I am so privileged to have a wife who encourages me in this. She doesn’t like the body shaping, wigs, heels and dresses – but is happy with make-up and jewellery.
So, an important few days for me! Not sure what the next teps are but just basking in the satisfaction of these at the moment.
Yesterday I went out for dinner with one of my closest male friends. Up until then I had only told female friends – I was quite scared of telling my male friends…
He had seen my pierced ears last time we went out and was interested why. I told him that I would tell him next time. He asked me last night so I showed him some of my pics and asked him to say who it was. He was quite stunned and said “you’re a good looking woman” – which, of course, warmed my heart.
He took it really well, though, really acceptinig. He asked a few questions about it and I told him some of my stories, like walking past a bar where my work colleagues were sitting, fully dressed, and them not noticing – and what a buzz that was.
So – gradually making progress and normalising my feminine side into my broader life. This was a big milestone for me and I am now even thining about telling my old schol mates who I see every couple of months. That will take some courage though…
This week I presented mysef as Christine to my therapist – not physically – but in terms of me personally. I have been having personal therapy for 18 months – which I needed to do for my counselling course – but which I have found intensely valuable. I have discussed my transgender issues on numerous occasions – in fact it has been the main theme – but this is the first time I have talked as Christine.
It was a very emotional session. Lots of tears. I felt very vulnerable, embarrassed and timid – but it was a profound experience that touched into areas that I had never previously been into. I realised how much I had been suppressing a huge part of my personality. My therapist was wonderful – treating it as a first session for a new client. I finally admitted a huge part of me into the counselling room and feel that this is a real breakthrough in my personal progress. Interestingly I have felt more confident and open in my subsequent interactions in various situations – both professional and personal. I am looking forward to explorinng more along this avenue.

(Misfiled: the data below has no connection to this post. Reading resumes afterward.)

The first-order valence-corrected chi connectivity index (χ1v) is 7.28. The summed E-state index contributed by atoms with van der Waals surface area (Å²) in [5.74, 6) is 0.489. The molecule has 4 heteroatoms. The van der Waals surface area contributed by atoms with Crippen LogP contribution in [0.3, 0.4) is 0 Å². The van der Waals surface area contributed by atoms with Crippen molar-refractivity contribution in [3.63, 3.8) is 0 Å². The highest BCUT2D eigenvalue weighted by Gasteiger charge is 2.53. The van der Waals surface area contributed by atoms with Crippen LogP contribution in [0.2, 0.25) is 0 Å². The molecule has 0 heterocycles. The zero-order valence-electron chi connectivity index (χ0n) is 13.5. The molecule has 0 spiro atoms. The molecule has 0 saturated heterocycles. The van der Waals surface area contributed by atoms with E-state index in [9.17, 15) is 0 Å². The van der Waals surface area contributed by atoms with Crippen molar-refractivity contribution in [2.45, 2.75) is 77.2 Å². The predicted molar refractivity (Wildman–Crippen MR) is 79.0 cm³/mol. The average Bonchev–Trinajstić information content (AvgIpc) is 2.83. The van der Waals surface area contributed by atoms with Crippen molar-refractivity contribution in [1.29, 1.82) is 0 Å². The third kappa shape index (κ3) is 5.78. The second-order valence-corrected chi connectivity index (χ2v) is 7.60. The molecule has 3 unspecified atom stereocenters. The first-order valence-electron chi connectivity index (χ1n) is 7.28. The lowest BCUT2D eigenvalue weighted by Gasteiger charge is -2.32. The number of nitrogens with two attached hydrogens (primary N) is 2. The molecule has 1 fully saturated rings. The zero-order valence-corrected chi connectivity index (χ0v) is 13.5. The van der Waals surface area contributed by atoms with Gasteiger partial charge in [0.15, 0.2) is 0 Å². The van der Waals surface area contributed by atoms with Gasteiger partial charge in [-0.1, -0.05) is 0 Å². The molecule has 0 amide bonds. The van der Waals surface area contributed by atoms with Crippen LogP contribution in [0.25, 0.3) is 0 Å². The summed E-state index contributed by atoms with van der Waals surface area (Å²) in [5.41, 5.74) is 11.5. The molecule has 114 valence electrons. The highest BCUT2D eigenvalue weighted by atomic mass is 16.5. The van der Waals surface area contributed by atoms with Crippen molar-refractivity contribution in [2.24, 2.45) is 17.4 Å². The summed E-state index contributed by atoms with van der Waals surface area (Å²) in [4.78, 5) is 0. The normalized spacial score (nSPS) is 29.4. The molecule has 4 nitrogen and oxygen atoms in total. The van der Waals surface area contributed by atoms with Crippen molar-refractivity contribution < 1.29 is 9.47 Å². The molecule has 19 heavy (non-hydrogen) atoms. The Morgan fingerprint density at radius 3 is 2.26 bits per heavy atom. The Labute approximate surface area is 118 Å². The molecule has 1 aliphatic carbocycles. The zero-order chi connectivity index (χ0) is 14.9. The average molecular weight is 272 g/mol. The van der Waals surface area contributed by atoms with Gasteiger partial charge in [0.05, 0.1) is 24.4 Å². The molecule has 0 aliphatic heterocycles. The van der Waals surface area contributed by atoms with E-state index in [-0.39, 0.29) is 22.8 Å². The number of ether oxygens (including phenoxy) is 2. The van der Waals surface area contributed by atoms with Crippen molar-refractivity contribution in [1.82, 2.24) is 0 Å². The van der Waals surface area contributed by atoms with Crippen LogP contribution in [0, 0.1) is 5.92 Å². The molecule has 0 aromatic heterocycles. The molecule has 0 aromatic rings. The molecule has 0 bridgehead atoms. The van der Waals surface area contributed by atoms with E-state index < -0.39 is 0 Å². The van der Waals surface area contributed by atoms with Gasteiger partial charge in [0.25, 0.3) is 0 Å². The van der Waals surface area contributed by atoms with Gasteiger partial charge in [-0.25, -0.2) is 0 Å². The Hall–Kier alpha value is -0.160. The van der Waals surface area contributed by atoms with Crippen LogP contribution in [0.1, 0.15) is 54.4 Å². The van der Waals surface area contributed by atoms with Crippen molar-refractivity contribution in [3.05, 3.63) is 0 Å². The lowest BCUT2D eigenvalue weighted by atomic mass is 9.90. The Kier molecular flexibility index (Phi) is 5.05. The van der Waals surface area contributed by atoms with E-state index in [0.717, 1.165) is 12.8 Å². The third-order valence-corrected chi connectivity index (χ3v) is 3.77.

I haven’t had a chance to dress for about 6 months now – and it is starting to tell. I think my sore throat is indicative of me suppressing my feminine voice. My last post was about having my ears pierced – which is my one lifeline to my feminine side. At least I can touch them and feel a bit girly. I need to do something about this….
My elderly parents are needing a lot of support at the moment and I am feeling the need to escape into my feminine persona and set myself free.
Sounds so simple – yet it is very significant for me, and quite emotional. It’s something I’ve wanted to do for years – in fact since I was a teenager – but never felt I was allowed to do it. So this is an expression of who I am – a statement. Continuing my unfolding…